Tuesday, March 21, 2023


Deep-clean the black tank to prevent nasty outhouse smell

When the winds of time blow in the wrong direction and the bathroom vent just doesn’t seem to siphon all the scent away, it is time for the deep black tank clean. Sigh. We have a flush system that works pretty well. Dump, rinse, repeat, rinse, repeat. I will admit that I do close the tank, fill with water, count to 200 and dump again—against every warning plastered in our water bay.

Having read horror stories about where the black tank flush can go with the valve closed, I do not move from the water bay. I keep my feet firmly planted next to the valve. I used to try to count to 200 in Spanish so I would stay focused and not wander off or talk to anyone but could only remember enough to get to 80. Back to English I go.

Prevent contamination

We have a two-hose valve setup with a blue flush hose on one side and a white fresh water hose on the other side. It is important to turn off the fresh water to the motorhome while flushing to prevent any flush water from contaminating the fresh water system. You do not want that to happen.

Use a hose to deep clean that black tank

Here’s a tip: Instead of using the popular wand device that always seems a little nasty after use and may whack against the flushers in the tank, I haul a hose with a sprayer attached through the window after flushing for a periodic deep clean of the black tank. I use it to adequately rinse off (actually blast off) the, ummm, “crud” on the pipe going to the black tank, with the black tank valve OPEN.

Avoid splashback… yuck

The hose works well BUT (and this is a big BUT) there can be some splashback if the hose doesn’t fit perfectly. And that really is nasty. If that happens, a shower and vigorous hair washing are required. Here is where PPE (personal protective equipment) comes in handy. I saw an opportunity when our local CVS started carrying face shields.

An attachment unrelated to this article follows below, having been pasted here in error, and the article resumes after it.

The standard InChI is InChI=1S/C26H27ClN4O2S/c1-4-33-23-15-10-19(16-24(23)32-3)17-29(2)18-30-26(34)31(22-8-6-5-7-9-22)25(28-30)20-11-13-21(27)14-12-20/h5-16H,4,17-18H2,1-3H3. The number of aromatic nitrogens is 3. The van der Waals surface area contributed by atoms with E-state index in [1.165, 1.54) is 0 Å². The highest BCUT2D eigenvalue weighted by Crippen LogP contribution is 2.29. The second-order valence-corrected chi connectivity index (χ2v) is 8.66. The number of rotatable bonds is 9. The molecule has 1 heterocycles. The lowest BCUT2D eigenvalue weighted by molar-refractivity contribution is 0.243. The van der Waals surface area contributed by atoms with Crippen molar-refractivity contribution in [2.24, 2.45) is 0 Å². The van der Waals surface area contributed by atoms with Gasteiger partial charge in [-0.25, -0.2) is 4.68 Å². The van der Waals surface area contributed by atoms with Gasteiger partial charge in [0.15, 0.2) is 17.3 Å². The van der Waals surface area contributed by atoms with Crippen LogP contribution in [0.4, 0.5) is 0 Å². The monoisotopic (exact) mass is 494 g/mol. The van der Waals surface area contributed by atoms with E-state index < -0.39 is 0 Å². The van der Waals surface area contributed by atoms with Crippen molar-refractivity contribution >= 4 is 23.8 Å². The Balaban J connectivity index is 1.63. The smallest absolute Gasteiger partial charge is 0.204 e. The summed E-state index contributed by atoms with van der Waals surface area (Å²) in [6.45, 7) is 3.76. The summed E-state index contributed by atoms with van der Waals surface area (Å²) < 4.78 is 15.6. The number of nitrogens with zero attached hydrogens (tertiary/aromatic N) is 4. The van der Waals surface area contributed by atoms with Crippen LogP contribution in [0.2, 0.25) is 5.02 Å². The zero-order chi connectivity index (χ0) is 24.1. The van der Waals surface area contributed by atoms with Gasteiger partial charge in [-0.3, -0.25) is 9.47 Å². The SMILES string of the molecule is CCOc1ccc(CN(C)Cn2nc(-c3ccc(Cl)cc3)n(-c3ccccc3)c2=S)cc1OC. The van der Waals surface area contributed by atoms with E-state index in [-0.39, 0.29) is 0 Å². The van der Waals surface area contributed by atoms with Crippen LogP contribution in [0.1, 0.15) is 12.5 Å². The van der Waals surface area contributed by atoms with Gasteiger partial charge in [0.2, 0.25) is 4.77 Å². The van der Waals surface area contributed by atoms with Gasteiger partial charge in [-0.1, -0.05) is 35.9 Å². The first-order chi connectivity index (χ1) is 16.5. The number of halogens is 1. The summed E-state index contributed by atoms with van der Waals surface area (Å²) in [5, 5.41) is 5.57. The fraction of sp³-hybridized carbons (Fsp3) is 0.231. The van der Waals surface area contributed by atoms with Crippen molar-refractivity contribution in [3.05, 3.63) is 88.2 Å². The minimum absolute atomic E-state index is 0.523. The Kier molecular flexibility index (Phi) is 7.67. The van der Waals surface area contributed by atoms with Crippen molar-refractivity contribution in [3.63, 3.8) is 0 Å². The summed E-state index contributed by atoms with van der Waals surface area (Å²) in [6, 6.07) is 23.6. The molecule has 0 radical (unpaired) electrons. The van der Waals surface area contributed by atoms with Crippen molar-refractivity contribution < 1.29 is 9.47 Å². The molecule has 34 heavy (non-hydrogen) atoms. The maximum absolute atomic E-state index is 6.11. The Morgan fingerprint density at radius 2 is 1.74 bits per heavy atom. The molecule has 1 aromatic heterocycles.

Now, with my gloves on and my face shield in place, I can spray off the pipes. I do double-check with a flashlight to see the progress and once again wonder why those pipes are white instead of black.

If this doesn’t help with your stinky RV bathroom, well, good luck…




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1 month ago

Closing one valve on a Y connection will keep anything from flowing back into your RV however without a back flow preventer it will allow the nasties to flow back into the campgrounds water system and potentially make everyone sick! Hopefully all of the black tank rinse systems have a back flow device incorporated with them as mine has, however just to be a Boy Scout I still use an external one.

Bob Weinfurt
1 month ago

I do this when I winterize my MH and have never had an odor problem with my black water tank.
I know there’s been a lot of debating and testing done over the ice cube cleaning method but I’ve found it to work very well. The issue I saw with most of the tests was they dumped in way too many ice cubes. Ideally, you want your tank a third to half full of water. To that I add a half teaspoon of Dawn and a five pound bag of ice cubes then immediately take it for a fifteen minute drive around the side streets of my town before draining. A few rinses later and the tank (and sensors) should be “crud” free and what remains of the ice cubes will help clean the drain pipe.
Why I said a half teaspoon of Dawn is just to help clean but more could lead to a foaming issue

Last edited 1 month ago by Bob Weinfurt
Capt. Jim
1 month ago
Reply to  Bob Weinfurt

Bob, I’ve been using and writing about this method for about 8 years on my Solitude. I use a bit more ice and a little less water. It’s a twenty min. drive to the free dump site at the marina. I try to use a little brisk braking to encourage sloshing. When finished, this is a good time to occasionally add a little valve lube.

Camper Jack - MyRVRadio
1 month ago

I use my phone’s timer feature. Without hesitation, when it goes off, I go dump. Middle of a conversation? Doesn’t matter. I generally will run the water, once initially emptied, anywhere from 7 to 12 minutes, depending on the water pressure. (We have very large holding tanks.) Been doing this over three years, never been an issue. But yes. Dump, rinse, empty, rinse, empty. Twice, when I can.